The Avid Reader
Photograph Luisa Porter
Lynn Reinschmiedt and his late wife arrived in Starkville on Christmas Eve 1977 for what they thought would be a four-to-five year stint with Mississippi State University’s Department of Agriculture Economics. He “100% retired” from MSU in June 2014.
At MSU Lynn taught and served as associate dean for the College of Agriculture and Life Sciences from 2001 to 2010. From its inception in 2009, Lynn was an advisor to Maroon Edition, a university-wide reading program that encourages incoming freshmen to read the same book during the summer.
Born and raised in Clinton, Oklahoma, Lynn credits a strong emphasis on supplemental reading at his elementary school and his 8th grade English teacher for kindling his life-long passion for reading. Five years ago, while Lynn was visiting his mother, he learned that the teacher was at the same nursing home. He seized the opportunity to re-introduce himself after some 50 years, share his memories of her class and express his gratitude.
Lynn classifies his own reading tastes as ‘eclectic,’ actively reading four or five books at any one time.
He embraces literature’s ever-increasing methods of delivery — audio downloads, eReaders, smartphones, tablets — as a way to maximize time spent reading while exercising, working in the yard or driving; although, he admits to a major weakness for the physical possession of books.
“Going back to my professional roots in economics, you could say that I derive significant ‘utility’ in physically possessing books and will often buy hard copies of books that I read on my Kindle or listen to the Audible version … particularly histories and biographies,” he says.
For his reading picks, Lynn relies on personal recommendations and books touted by authors he admires. Among his favorite sources of fiction are Scandinavian crime/detective writers Jo Nesbø and Jussi Adler-Olsen, the British crime novelist Val McDermid, James Lee Burke, John Sandford, Edward Abbey, Nelson DeMille, Dennis Lehane, Daniel Silva, David Baldacci and Vince Flynn.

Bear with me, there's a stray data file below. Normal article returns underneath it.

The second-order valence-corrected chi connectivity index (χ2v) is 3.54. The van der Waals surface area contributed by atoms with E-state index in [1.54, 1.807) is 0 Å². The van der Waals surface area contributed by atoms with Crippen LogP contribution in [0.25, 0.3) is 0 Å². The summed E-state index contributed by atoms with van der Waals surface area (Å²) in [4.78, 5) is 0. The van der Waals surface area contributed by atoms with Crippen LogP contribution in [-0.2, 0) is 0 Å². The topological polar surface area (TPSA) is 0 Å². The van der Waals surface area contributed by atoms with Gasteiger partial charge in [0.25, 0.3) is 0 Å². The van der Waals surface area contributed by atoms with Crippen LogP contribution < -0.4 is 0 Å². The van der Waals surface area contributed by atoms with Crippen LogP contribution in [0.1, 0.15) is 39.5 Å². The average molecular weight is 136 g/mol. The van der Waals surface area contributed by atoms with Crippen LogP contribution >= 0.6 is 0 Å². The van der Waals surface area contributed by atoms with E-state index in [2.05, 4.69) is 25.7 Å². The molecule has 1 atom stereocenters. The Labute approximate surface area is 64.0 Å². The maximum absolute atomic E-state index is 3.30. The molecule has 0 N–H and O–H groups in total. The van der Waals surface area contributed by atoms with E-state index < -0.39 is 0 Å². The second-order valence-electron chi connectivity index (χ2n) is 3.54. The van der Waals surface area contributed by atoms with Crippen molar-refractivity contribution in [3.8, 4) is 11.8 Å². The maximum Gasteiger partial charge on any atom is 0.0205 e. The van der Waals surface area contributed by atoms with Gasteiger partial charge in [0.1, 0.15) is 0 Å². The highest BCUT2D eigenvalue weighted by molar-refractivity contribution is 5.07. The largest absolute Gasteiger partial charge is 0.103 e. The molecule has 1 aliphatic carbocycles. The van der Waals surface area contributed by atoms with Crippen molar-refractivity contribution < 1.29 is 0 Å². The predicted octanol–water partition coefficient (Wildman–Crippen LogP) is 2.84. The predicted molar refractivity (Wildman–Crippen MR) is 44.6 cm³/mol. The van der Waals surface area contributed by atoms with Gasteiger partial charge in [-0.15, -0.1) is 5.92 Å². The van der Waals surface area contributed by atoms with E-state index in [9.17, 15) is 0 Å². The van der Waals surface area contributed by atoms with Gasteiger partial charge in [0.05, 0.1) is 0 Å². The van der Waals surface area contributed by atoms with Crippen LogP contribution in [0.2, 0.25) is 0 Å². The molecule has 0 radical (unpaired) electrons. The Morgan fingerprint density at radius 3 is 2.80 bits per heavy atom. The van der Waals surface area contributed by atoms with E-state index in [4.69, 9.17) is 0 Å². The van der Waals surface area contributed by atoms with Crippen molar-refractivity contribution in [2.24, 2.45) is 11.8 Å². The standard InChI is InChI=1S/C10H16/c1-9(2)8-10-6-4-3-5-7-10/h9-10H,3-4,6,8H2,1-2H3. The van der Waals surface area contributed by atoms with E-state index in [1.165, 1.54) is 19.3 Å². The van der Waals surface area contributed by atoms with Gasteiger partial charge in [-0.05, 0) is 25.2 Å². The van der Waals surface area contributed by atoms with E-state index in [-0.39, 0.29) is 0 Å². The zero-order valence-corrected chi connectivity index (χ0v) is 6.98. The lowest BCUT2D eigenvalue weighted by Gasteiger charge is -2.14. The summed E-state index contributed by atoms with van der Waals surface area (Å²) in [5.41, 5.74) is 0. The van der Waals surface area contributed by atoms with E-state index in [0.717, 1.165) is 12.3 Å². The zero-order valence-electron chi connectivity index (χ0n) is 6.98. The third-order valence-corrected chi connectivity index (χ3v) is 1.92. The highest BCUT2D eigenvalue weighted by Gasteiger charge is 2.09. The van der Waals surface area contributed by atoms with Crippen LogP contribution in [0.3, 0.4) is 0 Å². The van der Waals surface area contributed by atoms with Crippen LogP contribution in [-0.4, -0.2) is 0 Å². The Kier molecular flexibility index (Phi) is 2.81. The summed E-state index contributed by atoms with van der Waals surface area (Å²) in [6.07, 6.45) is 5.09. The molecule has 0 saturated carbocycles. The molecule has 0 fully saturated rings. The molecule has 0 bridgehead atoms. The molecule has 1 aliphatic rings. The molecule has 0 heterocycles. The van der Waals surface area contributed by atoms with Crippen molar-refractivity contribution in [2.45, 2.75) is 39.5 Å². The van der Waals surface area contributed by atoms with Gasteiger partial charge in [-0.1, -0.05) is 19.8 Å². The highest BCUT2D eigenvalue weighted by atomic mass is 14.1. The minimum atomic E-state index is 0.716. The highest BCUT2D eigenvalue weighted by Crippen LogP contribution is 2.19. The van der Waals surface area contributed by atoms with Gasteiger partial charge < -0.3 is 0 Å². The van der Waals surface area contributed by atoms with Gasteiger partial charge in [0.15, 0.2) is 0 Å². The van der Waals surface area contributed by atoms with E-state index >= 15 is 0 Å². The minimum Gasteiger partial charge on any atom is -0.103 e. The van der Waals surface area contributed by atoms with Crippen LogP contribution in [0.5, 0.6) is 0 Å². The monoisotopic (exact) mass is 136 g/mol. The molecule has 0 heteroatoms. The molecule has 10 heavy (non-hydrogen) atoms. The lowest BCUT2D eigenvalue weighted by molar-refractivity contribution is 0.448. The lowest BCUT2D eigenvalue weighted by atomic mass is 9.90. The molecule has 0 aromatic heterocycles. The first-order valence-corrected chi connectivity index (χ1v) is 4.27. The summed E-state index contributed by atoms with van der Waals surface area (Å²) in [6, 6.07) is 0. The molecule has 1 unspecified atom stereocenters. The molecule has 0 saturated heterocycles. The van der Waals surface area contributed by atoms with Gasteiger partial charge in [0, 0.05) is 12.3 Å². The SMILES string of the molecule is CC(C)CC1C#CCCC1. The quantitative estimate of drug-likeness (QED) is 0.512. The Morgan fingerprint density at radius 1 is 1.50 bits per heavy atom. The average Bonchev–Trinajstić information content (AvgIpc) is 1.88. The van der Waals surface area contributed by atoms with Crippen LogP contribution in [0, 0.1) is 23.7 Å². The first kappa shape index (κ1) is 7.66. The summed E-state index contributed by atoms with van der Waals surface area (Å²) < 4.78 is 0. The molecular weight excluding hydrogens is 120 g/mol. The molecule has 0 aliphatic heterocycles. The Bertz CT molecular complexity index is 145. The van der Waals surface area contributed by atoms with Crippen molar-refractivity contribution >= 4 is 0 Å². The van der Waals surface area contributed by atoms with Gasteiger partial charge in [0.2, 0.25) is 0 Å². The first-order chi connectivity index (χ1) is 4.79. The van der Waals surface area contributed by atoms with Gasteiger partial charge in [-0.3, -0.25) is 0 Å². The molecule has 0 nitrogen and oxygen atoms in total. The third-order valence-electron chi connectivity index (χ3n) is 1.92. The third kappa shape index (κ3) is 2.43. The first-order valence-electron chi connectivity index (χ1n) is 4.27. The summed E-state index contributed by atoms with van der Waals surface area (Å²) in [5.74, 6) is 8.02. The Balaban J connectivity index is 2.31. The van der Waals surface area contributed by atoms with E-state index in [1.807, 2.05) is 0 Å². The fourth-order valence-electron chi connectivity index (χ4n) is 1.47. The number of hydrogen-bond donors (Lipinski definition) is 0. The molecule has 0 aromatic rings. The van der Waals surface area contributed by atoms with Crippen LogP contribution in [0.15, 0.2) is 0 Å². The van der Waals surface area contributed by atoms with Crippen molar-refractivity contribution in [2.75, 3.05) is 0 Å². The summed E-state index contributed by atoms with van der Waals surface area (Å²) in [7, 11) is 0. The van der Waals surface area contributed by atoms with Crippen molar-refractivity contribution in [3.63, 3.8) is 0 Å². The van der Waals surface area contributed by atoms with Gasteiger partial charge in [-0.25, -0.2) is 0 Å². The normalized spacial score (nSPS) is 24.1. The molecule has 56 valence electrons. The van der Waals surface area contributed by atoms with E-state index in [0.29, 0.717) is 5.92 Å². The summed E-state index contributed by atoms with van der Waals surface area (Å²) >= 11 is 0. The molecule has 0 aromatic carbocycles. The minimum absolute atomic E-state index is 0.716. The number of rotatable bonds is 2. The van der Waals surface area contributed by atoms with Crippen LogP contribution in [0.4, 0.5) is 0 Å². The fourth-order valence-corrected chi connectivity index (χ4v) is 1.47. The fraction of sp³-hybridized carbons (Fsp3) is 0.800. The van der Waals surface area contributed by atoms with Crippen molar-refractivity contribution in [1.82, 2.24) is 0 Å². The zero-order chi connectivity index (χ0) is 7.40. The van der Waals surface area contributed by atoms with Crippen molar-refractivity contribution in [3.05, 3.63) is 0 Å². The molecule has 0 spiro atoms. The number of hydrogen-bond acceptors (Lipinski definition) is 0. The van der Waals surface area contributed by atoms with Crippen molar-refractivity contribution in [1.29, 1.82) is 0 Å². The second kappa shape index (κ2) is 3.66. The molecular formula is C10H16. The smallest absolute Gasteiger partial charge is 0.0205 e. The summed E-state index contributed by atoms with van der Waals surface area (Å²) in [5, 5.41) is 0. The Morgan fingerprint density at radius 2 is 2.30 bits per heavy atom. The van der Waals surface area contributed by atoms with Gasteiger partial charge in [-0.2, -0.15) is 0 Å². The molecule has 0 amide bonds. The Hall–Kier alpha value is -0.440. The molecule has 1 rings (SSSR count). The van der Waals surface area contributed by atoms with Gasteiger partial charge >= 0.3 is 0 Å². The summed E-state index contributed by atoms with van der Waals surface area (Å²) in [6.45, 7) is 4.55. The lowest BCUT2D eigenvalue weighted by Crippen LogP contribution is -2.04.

When asked for five books that everyone should read, Lynn referenced a photography workshop that he attended 10 years ago. A well-known photographer was asked to name his favorite photograph.
“The photographer responded that he had not taken it yet. I guess the same could apply to any recommendations I’d give … I have not read it yet.”
1. Silent Spring by Rachel Carson — Carson’s Silent Spring was of importance to me from a professional standpoint as an economist working on natural resource issues over the course of my career, but more importantly it helped educate the public and policy makers alike about the impact man has on the environment. Carson’s work and the book influenced the establishment of EPA by an executive order signed by then President Nixon in 1970. This one book changed the way we think about environmental issues … something foremost at this time with global warming issues in the daily news.
2. The Worst Hard Time by Timothy Egan — A historical account of the events contributing to the ‘great American Dust Bowl’ and the human toll inflicted on those who lived through it. Again, this book interests me professionally, but more than that, I grew up on a small family farm in western Oklahoma on the eastern fringe of the Dust Bowl and heard personal accounts of the times from those who lived through it.
One reading area of particular interest to me relates to presidential biographies. I’m slowly working my way through all of the presidents. More recently I’ve concentrated on some 20th century figures — Theodore Roosevelt, Franklin D. Roosevelt and Lyndon Johnson.
4. While volumes have been written on FDR, Traitor to His Class by H.W. Brands and No Ordinary Time by Doris Kearns Goodwin are my top picks.
5. I have been fascinated by The Years of Lyndon Johnson, the four-volume biography of the man and his times, Means of Ascent, The Path to Power, Master of the Senate and The Passage of Power by Robert Caro (a fifth installment is being written now).
Collectively these three presidents and key aspects of their lives and their administrations (Panama Canal, national park system, national forest system, the Great Depression, the New Deal, WWII, civil rights and Viet Nam, etc.) have truly shaped the society we live in today.